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Sudden Cardiac Death

Dr. Viveka Kumar

What is sudden cardiac death (SCD)?

Sudden cardiac death is the sudden, unexpected loss of heart function, breathing and conscious due to a cardiac cause occurring within 1 hour of onset of symptoms. Sudden cardiac death usually results from an electrical disturbance in the heart that interferes with its pumping action, stopping blood flow to the rest of the body.  It usually causes death if it’s not treated within minutes.

Is this similar to heart attack?

Sudden cardiac arrest is different from a heart attack. Heart attack happens when blood flow to a portion of the heart is blocked because of clot formation inside the blood vessels of heart. However, a heart attack can sometimes trigger an electrical disturbance that leads to sudden cardiac arrest. During a heart attack, some heart muscle cells die and are replaced with scar tissue. The scar tissue damages the heart’s electrical system. As a result, electrical signals may spread abnormally throughout the heart. These changes to the heart increase the risk of dangerous arrhythmias and SCD. The chances of having SCD are higher during the first 6 months after a heart attack.

What to do?

Sudden cardiac death is a medical emergency. If not treated immediately, it causes sudden cardiac death. With fast, appropriate medical care, survival is possible. Rapid treatment with a defibrillator and cardiopulmonary resuscitation — or even just compressions to the chest administration can be lifesaving. A defibrillator is a device that sends an electric shock to the heart to try to restore its normal rhythm.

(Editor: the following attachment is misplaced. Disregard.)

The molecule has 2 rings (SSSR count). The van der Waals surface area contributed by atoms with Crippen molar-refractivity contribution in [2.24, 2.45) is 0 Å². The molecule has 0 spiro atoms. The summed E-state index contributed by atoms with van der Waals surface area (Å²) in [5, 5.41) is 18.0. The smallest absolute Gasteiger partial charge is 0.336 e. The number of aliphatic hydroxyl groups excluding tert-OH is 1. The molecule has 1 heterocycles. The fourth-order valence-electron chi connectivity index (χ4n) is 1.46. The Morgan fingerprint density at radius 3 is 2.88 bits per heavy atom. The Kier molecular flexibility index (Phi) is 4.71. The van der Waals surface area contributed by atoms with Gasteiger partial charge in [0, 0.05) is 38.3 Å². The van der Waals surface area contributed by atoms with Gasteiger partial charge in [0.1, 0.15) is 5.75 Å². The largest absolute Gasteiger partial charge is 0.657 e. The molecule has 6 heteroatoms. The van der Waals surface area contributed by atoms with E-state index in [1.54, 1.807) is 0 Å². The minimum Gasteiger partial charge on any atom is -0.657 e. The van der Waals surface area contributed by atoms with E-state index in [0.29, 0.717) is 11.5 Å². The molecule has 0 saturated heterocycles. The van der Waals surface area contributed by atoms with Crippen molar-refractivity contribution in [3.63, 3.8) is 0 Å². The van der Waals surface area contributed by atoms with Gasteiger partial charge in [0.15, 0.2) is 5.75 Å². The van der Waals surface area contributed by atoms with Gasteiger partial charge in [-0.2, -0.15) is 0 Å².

Who Is at Risk for Sudden Cardiac Arrest?

The risk of sudden cardiac death increases with age. The risk also is higher if someone has underlying heart disease. Men are two to three times more likely to have SCD than women.

The major risk factor for SCD is coronary heart disease (CAD). This is especially true if somebody recently had a heart attack. However, people may not know that they have coronary artery disease until SCD occurs. Their CAD is “silent”—that is, it has no signs or symptoms. Some people can have heart attack without any signs, and they don’t even realize that they’ve had one. Other risk factors for SCD include: A personal or family history of SCD or inherited disorders that make you prone to arrhythmias, a personal history of arrhythmias, heart attack, heart failure and drug and alcohol abuse.

How Can Death Due to Sudden Cardiac Arrest Be Prevented?

Following a healthy lifestyle can help to lower the risk for CAD, SCD, and other heart problems. Other treatments for CAD, such as angioplasty or coronary artery bypass grafting, also may lower the risk for SCD.

Doctor may recommend an ICD if somebody are at high risk for SCD. An ICD is a device similar to pacemaker surgically placed under the skin in chest. The device has wires with electrodes on the ends that connect to heart’s chambers. If the ICD detects a dangerous heart rhythm, it gives an electric shock to restore the heart’s normal rhythm.

Is the Senior Director of  Cath Lab and a Senior Consultant of Interventional Cardiology & Electrophysiology at Max Super Specialty Hospital, Saket, New Delhi.

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